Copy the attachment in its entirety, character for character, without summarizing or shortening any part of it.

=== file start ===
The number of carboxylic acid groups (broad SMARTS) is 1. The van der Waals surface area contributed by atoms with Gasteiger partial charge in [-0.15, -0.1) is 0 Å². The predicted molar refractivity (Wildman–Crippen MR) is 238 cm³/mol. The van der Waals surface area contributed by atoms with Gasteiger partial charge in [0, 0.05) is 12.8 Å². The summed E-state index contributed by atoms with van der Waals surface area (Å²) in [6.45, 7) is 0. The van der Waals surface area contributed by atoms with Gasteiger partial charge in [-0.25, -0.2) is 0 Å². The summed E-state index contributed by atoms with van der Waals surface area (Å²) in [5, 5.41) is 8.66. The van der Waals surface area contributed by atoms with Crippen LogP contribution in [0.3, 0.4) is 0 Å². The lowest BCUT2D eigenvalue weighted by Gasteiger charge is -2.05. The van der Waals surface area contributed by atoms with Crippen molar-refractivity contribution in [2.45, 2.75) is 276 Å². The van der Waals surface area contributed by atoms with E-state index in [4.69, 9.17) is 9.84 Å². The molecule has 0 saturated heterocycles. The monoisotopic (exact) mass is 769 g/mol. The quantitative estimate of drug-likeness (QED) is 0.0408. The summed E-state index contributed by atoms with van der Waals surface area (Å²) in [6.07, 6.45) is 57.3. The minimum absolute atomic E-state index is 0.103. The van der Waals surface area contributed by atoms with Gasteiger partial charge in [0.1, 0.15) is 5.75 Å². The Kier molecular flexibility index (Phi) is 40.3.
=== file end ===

The number of carboxylic acid groups (broad SMARTS) is 1. The van der Waals surface area contributed by atoms with Gasteiger partial charge in [-0.15, -0.1) is 0 Å². The predicted molar refractivity (Wildman–Crippen MR) is 238 cm³/mol. The van der Waals surface area contributed by atoms with Gasteiger partial charge in [0, 0.05) is 12.8 Å². The summed E-state index contributed by atoms with van der Waals surface area (Å²) in [6.45, 7) is 0. The van der Waals surface area contributed by atoms with Gasteiger partial charge in [-0.25, -0.2) is 0 Å². The summed E-state index contributed by atoms with van der Waals surface area (Å²) in [5, 5.41) is 8.66. The van der Waals surface area contributed by atoms with Crippen LogP contribution in [0.3, 0.4) is 0 Å². The lowest BCUT2D eigenvalue weighted by Gasteiger charge is -2.05. The van der Waals surface area contributed by atoms with Crippen molar-refractivity contribution in [2.45, 2.75) is 276 Å². The van der Waals surface area contributed by atoms with E-state index in [4.69, 9.17) is 9.84 Å². The molecule has 0 saturated heterocycles. The monoisotopic (exact) mass is 769 g/mol. The quantitative estimate of drug-likeness (QED) is 0.0408. The summed E-state index contributed by atoms with van der Waals surface area (Å²) in [6.07, 6.45) is 57.3. The minimum absolute atomic E-state index is 0.103. The van der Waals surface area contributed by atoms with Gasteiger partial charge in [0.1, 0.15) is 5.75 Å². The Kier molecular flexibility index (Phi) is 40.3.